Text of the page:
IETF 100, Singapore -- proposed path forward and request for input

Richard Barnes <> Sat, 21 May 2016 23:32 UTC

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Date: Sat, 21 May 2016 19:32:00 -0400
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Subject: IETF 100, Singapore -- proposed path forward and request for input
From: Richard Barnes <>
To: Stephen Farrell <>
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On Sat, May 21, 2016 at 6:02 PM, Stephen Farrell <
<javascript:_e(%7B%7D,'cvml','');>> wrote:

> On 21/05/16 22:38, Peterson, Jon wrote:
> >
> > On 5/21/16 1:00 PM, Brian E Carpenter wrote:
> >
> >> I agree, but I also agree with Jordi. The main reason for having a
> >> diversity policy is ethical and moral, but there's also a
> >> 'business' reason - making use of everybody's talents to the
> >> maximum - and that surely is the fundamental reason for the whole
> >> site selection policy anyway. It certainly isn't providing tourist
> >> and vacation opportunities for family members. So...
> >
> >
> > There's a reason this discussion has come up around IETF 100, though.
> > While I'm sure IETF participants would be tempted to view this as
> > just another meeting, there's a sense in which it has to be more than
> > that. A lot of us have spent much of our careers working in this
> > organization, and developing professional and personal relationships
> > here. IETF 100 will be a work meeting and not a vacation opportunity,
> > but I think attached to that work meeting should also be a
> > celebration, and one where the personal relationships may matter more
> > than usual.
> >
> >
> > When I hear that long-time participants, people that have been around
> > longer than me, feel like they need to sit this one out because of
> > where it is happening, or worry about bringing their families to a
> > meeting where we expect that these enduring relationships will be
> > celebrated, that makes me think we as a community need to arrive at a
> > consensus about whether or not this is okay, and if not, what we
> > should do about it.
> >
> >
> > We do need to set better general policies for venue selection, and it
> > sounds like the IAOC is starting to look into that. But I think
> > there's a further question about this specific meeting location that
> > we should resolve with some urgency.
> I think we should celebrate at IETF-128. We can start by
> practising at IETF-96 and then have fun every 32 meetings
> thereafter. We ought not be ruled by decimalisation:-)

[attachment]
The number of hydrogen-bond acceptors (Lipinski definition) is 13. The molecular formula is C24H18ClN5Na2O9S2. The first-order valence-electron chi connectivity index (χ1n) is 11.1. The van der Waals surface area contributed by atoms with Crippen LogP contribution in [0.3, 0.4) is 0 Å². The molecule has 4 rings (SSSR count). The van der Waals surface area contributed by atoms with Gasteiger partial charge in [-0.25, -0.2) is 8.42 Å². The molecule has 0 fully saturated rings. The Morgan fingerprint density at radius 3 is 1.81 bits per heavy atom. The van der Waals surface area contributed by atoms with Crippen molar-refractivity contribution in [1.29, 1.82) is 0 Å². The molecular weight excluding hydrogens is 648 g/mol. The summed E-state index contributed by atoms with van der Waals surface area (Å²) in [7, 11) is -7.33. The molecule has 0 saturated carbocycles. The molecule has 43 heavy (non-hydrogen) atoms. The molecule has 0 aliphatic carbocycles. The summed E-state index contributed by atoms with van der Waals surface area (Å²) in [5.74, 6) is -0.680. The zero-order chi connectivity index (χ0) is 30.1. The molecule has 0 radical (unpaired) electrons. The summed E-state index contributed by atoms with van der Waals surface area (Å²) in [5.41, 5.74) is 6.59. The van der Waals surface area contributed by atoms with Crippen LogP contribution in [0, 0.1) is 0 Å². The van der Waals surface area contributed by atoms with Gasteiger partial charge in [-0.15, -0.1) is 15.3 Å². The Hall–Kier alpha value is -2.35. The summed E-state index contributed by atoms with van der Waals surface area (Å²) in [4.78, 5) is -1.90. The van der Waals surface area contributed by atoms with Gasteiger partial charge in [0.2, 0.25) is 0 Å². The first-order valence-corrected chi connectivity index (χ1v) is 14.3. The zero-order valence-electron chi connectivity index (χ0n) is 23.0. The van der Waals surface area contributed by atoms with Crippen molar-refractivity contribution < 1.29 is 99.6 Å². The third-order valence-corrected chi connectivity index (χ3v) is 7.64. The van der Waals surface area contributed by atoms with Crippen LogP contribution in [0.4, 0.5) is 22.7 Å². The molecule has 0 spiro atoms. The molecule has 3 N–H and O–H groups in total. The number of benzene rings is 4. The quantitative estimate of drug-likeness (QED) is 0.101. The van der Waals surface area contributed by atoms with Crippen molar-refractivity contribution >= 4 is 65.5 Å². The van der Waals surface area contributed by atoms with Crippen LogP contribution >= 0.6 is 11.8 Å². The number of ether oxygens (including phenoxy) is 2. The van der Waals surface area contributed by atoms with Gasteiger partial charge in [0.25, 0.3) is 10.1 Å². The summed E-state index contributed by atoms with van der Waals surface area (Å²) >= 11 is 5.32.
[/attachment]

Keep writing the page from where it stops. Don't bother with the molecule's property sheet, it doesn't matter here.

> More seriously, I'd have to agree with folks who've said
> or implied that deciding what's on the list of criteria
> and where is hard, and to be frank, I'm not at all sure
> if I'd include family accompaniment and if I did, I don't
> know where I'd put it relative to other priorities. So I'd
> say it's not unreasonable that the IAOC are similarly
> puzzled. We ought not aim for perfection at that level of
> granularity I think. (Transparency and effectiveness, yes,
> perfection, no.)
> That IMO is all the more reason why the IAOC need to move
> to a default-open policy to the fullest extent they can,
> which I believe is way more than has been the case to date.
> I suspect that that opinion perhaps now has the kind of
> critical mass that someone might declare it as a rough
> consensus of the IETF.

This seems like the clearest consequence of this debate.  The IAOC's
opacity in choosing this venue and in their subsequent decision-making has
not helped to reassure the community that their input is being taken into

> In the meantime, wrt IETF-100, at this point I do think we
> ought not make it a mega-celebration of any kind, regardless
> of where it's held, but we can finesse that via powers of 2
> (as per the above) or in whatever other way works.

Unfortunately, in practice, this is ultimately going to be up to us.  Even
if the IETF doesn't throw a party, one can easily imagine some enthusiastic
sponsor or reporter seeing an opportunity for celebration.

> I'm ok to leave the decision as to whether to stick with
> Singapore or not to the IAOC. I don't think there's any way
> we could decide that by consensus. I would just hope that
> the IAOC can re-assure the rest of us that they have
> explored all avenues before they come to a conclusion. (And
> that they can explain those avenues when the time is right.)

Obviously, this is ultimately a practical decision, and the IAOC will have
to make the call together with the sponsor and other stakeholders.

But as I said at the mic in Yokohama, as long as something is in the
future, there's a possibility for change -- and IETF 100 is still more than
a year out.  In this light, and in light of the feedback received so far,
it seems like the minimum the IAOC owes the community is a thorough
evaluation of what would be required to move the meeting elsewhere, and a
thorough explanation of their basis for concluding that those requirements
will or will not be met.


> S.
> >
> >
> > Jon Peterson
> >
> > Neustar, Inc.
> >